After years of getting photographer David duChemin’s newsletters, but never getting around to reading them because they require more than 10 seconds to scan, I’ve started making the time to read them. It turns out they are often among the best things in my email box and often provide a life lesson in the guise of a photography topic.
Today’s newsletter is one of those. He asks the same question I ask when people are looking for recommendations for a camera, tripod, travel destination, hotel, restaurant or any number of other objects and experiences. “Best for what?”
I’m always shocked by the number of people who just buy or do what others say is best without thinking about what is best for them personally. It might be gear, but it could be anything else. As an example, someone on a travel forum was looking for websites that just had itineraries without a bunch of “blah, blah, blah.” Another blogger (one who, like me, has a lot of what I guessed counted as “blah, blah, blah”) asked what it was. And yes, it was websites that told you about destinations instead of just listing where to go and what to see. The woman asking the question made it very clear that she didn’t care about all that other stuff, she just wanted a list telling her where she should go, for how long, and what she should do. She didn’t want to have to go to the trouble of deciding what might actually interest her — it was much easier to just do what someone else recommended. Of course, the opposite also happens, when someone knows exactly what they want, and everyone else tells them they are wrong because that isn’t the “best” option.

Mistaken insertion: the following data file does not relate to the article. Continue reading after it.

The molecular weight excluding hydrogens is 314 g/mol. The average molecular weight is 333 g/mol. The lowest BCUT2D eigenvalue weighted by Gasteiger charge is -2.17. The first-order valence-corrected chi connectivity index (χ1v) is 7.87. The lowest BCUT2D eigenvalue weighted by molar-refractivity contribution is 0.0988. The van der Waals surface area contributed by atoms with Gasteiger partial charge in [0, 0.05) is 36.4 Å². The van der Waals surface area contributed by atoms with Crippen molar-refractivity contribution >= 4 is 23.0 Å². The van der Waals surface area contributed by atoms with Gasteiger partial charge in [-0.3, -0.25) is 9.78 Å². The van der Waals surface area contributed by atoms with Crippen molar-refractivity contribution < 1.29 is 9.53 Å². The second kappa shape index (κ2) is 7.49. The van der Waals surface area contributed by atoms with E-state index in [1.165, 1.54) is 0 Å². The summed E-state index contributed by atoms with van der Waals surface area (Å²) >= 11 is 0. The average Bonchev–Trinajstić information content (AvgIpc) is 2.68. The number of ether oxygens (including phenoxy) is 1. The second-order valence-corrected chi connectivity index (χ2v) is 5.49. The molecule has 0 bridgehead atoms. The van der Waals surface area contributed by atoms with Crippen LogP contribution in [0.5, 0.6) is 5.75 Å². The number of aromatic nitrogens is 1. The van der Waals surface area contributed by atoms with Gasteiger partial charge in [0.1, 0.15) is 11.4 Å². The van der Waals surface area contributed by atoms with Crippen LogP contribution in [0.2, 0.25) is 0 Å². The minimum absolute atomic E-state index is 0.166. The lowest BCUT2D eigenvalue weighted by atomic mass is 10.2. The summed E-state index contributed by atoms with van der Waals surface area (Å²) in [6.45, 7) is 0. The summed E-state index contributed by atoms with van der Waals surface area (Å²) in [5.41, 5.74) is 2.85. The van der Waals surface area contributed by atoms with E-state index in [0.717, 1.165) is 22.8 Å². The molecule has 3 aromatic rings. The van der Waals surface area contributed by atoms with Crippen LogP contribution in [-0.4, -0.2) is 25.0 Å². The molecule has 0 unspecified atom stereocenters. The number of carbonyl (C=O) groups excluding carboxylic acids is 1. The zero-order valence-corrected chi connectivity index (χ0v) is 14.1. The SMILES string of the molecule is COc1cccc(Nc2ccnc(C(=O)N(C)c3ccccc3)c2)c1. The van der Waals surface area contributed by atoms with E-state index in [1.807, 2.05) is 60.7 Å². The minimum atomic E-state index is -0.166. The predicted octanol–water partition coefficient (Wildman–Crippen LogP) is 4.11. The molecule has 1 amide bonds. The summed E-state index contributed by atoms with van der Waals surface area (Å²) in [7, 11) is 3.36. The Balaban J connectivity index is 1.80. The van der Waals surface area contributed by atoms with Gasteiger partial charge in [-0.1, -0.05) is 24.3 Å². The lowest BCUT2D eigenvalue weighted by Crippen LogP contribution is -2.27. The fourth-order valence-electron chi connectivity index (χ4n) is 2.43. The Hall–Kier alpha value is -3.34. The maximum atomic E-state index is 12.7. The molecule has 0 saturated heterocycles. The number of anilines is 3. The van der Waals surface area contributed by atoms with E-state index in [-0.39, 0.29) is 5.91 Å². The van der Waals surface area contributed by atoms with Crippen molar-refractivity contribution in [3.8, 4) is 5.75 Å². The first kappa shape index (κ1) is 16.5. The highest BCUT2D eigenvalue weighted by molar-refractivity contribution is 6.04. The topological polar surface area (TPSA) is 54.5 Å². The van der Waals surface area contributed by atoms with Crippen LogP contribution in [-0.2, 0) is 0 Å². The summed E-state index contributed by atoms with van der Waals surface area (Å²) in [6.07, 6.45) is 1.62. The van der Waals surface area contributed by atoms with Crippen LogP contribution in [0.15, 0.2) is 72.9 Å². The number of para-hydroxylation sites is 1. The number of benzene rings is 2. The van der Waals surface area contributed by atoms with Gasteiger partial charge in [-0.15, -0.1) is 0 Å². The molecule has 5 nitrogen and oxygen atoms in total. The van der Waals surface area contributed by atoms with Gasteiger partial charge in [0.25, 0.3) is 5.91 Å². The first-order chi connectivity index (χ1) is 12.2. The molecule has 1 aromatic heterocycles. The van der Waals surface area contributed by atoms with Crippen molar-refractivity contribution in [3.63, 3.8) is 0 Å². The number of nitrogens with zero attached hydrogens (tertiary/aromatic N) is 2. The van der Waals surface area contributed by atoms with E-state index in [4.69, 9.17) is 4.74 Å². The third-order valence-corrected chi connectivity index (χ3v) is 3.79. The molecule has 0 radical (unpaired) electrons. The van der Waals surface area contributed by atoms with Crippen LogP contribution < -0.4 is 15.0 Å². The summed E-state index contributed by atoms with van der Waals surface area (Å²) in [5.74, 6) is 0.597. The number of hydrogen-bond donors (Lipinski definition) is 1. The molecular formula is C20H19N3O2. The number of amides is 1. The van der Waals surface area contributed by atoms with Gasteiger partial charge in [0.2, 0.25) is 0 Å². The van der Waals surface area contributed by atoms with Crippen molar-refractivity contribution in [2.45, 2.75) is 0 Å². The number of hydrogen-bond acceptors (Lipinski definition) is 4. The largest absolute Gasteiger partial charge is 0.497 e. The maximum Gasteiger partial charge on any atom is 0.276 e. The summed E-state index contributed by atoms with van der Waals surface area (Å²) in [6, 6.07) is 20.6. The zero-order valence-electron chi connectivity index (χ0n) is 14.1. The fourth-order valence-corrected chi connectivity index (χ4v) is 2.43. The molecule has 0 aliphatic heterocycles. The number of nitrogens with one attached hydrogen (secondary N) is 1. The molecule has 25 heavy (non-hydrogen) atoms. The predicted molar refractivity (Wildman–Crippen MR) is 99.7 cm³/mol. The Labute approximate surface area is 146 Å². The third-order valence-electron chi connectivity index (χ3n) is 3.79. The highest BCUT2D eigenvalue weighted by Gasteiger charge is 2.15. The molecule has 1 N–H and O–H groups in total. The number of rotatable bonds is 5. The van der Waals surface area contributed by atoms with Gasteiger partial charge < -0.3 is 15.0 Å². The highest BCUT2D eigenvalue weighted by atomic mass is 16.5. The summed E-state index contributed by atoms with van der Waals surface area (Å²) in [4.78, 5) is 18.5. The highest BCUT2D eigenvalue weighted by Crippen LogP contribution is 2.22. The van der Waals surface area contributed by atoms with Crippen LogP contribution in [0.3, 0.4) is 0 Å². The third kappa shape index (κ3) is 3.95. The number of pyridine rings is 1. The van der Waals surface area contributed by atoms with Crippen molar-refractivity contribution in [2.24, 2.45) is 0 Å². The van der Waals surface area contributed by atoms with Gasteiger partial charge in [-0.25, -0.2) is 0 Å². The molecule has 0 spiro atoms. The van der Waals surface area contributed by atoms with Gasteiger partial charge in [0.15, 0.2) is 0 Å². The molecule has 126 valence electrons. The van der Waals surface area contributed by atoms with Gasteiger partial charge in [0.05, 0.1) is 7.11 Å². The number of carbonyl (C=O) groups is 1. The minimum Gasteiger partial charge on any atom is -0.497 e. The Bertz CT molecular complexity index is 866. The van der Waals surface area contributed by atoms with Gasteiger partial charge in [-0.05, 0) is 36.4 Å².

Anyway, whether you are just interested in getting whatever some “expert” says is best or really think through your needs and preferences (or are somewhere in the middle, as we all are at various times), David’s piece is well worth the three minutes it will take you to read it.